US jazz singer Dianne Reeves got a standing ovation at a packed Congress centre in Prague on Sunday night. In a two hour concert with the Prague Chamber Philharmonic the jazz great performed some of her greatest hits, including Lullaby of Birdland, as a tribute to Sarah Vaughan, Embraceable You and Send in the Clowns. The concert was the final event of the jazz and classical music festival Struny podzimu, or Strings of Autumn.
A bronze statue has been stolen from the grounds of the Lidice memorial, police report. The one-metre statue is part of a representation of the 82 children from the village who died in Nazi concentration camps in Poland during WWII, and is thought to be worth 220,000 crowns. The memorial director believes the work was either stolen by a scrap-metal collector, or its theft was ordered by an art collector. The village of Lidice was burnt to the ground by the Nazis in 1942 as in retaliation for the assassination of the Nazi governor Reinhard Heydrich. 340 civilians were then murdered, either by execution or in camps.
The Regional Court of Central Bohemia has sentenced a motorist to five years’ imprisonment for a road rage incident in which he rammed another car on the D1 motorway, sending it flying off the road. Remarkably, no one in the second vehicle was seriously injured, however the driver was found to have rammed it intentionally, allegedly angered because it was moving too slowly and he was unable to pass it. The entire incident was caught on video. The driver maintained that he had lost control of his car and noted in his defence that he had called for help following the incident and provided a large monetary advance for damages.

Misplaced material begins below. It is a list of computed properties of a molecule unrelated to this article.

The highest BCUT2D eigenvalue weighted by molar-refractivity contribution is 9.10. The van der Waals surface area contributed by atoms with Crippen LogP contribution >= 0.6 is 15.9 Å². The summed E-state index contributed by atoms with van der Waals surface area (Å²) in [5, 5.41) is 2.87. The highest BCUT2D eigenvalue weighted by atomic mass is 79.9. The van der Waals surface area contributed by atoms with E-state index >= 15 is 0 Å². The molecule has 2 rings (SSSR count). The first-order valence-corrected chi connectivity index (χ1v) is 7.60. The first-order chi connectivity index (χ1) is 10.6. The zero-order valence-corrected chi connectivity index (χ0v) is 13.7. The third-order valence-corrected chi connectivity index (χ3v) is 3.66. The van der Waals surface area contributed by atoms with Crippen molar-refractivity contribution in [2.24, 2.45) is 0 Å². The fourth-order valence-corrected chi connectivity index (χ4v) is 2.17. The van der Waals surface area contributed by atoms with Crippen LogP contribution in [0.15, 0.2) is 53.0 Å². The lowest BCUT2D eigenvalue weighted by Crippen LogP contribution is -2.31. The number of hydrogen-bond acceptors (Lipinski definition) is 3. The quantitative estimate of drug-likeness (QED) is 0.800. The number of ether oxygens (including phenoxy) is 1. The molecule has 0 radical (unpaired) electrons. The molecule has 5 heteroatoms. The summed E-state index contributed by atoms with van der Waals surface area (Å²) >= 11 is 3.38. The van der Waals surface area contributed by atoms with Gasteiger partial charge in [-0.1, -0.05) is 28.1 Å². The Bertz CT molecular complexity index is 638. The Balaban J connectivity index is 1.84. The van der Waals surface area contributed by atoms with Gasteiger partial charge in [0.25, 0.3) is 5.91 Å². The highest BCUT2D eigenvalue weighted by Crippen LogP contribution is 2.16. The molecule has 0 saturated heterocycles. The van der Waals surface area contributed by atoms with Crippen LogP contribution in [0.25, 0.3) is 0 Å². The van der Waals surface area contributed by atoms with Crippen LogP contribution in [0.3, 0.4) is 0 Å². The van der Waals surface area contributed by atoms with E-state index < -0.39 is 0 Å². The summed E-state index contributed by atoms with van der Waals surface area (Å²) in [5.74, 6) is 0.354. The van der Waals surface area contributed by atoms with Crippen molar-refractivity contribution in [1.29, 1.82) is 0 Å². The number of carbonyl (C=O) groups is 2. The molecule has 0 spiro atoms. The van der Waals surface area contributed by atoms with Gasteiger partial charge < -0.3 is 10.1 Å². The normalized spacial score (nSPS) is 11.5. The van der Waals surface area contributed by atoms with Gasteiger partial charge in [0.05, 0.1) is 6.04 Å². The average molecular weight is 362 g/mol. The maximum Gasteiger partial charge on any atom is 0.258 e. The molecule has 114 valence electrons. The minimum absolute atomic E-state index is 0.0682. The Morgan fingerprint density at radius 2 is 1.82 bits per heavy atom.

Czech animator Jan Švankmajer has received the award for his lifetime contribution to cinematography at the 5th European Film Festival in Segovia, Spain. The prize comes two weeks after Mr Švankmajer took the award for excellence in world cinematography at the international festival in Bratislava. The Spanish festival also included a retrospective of the director’s films, including his newest work Surviving Life, which premiered in the Czech Republic this month..